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    An Evaluation of Function Point Counting Based on Measurement-Oriented Models

    12th International Conference on Evaluation and Assessment in Software Engineering (EASE)

    University of Bari, Italy, 26 - 27 June 2008


    Vieri del Biano, Claudio Gentile, Luigi Lavazza


    Objective: It is well known that Function Point Analysis suffers from several problems. In particular, the measurement criteria and procedure are not defined precisely. Even the object of the measurement is not defined precisely: it is given by whatever set of documents and information representing the user requirements. As a consequence, measurement needs to be performed by an "expert", who can compensate the lack of precision of the method with the knowledge of common practices and interpretations. The paper aims at evaluating a methodology for function point measurement based on the representation of the system through UML models: this methodology aims at providing a precise definition of the object of the measurement, as well as the measurement procedure and rules.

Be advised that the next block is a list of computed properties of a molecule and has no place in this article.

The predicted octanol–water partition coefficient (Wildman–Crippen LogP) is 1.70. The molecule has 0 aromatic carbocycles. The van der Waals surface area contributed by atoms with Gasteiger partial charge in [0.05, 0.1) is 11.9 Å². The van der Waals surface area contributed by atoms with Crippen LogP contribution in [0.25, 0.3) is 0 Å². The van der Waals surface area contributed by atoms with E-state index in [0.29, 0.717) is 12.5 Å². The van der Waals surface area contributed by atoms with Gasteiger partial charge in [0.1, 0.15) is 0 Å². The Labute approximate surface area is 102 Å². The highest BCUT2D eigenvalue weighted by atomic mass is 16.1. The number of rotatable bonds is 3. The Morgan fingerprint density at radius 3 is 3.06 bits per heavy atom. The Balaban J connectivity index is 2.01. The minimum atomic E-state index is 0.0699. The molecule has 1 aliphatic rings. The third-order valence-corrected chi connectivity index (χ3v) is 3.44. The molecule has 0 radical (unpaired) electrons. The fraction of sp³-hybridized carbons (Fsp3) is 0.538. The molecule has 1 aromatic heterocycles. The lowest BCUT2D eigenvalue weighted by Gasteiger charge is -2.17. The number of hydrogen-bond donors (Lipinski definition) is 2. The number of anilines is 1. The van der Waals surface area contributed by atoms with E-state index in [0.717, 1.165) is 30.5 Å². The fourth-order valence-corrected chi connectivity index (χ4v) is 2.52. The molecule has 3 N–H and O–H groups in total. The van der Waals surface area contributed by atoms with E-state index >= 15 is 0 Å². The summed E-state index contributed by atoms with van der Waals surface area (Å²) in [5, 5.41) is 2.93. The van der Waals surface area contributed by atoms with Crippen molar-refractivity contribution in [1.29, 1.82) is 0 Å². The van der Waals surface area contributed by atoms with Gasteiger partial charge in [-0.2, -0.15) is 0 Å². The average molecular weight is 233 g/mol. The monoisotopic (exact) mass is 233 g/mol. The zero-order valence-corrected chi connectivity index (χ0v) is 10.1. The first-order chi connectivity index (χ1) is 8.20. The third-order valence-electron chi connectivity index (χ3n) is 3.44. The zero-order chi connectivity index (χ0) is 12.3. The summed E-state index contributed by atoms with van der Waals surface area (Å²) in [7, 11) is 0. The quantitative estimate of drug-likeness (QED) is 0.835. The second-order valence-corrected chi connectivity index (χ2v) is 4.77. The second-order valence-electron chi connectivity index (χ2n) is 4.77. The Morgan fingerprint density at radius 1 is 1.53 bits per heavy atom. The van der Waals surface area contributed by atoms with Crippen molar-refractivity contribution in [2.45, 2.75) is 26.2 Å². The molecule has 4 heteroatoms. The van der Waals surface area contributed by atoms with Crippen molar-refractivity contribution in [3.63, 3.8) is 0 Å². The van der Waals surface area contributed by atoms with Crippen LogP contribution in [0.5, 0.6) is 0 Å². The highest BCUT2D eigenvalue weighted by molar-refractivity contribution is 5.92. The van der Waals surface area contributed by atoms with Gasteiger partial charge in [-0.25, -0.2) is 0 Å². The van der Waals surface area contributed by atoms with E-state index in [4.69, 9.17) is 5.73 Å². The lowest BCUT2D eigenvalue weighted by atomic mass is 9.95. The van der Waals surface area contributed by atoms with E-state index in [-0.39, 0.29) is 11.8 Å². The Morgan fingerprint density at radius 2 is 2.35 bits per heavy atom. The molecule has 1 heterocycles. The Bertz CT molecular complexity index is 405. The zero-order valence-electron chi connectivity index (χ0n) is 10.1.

Methods: An experimental application of the methodology is presented. A set of analysts (having different degrees of experience) were trained in the methodology and were then given the same requirements to model. The resulting models were measured by a few measurers, also trained in UML model-based counting.

    Results: The results show that the variability of the FP measure is small compared to the one obtained after applying "plain" FPA, as described in the literature. More precisely, whereas the influence of the modeller on the result appears to be negligible (i.e., a counter gets the same results from different models of the same application), the variability due to the measurer is more significant (i.e., different counters get different results from the same model), but still small when compared to the results reported in the literature on FPA.

    Conclusions: The number of data points that we were able to collect was not big enough to allow reliable conclusions from a rigorous statistical viewpoint. Nevertheless, the results of the experiment tend to confirm that the considered technique decreases noticeably the variability of FP measures.


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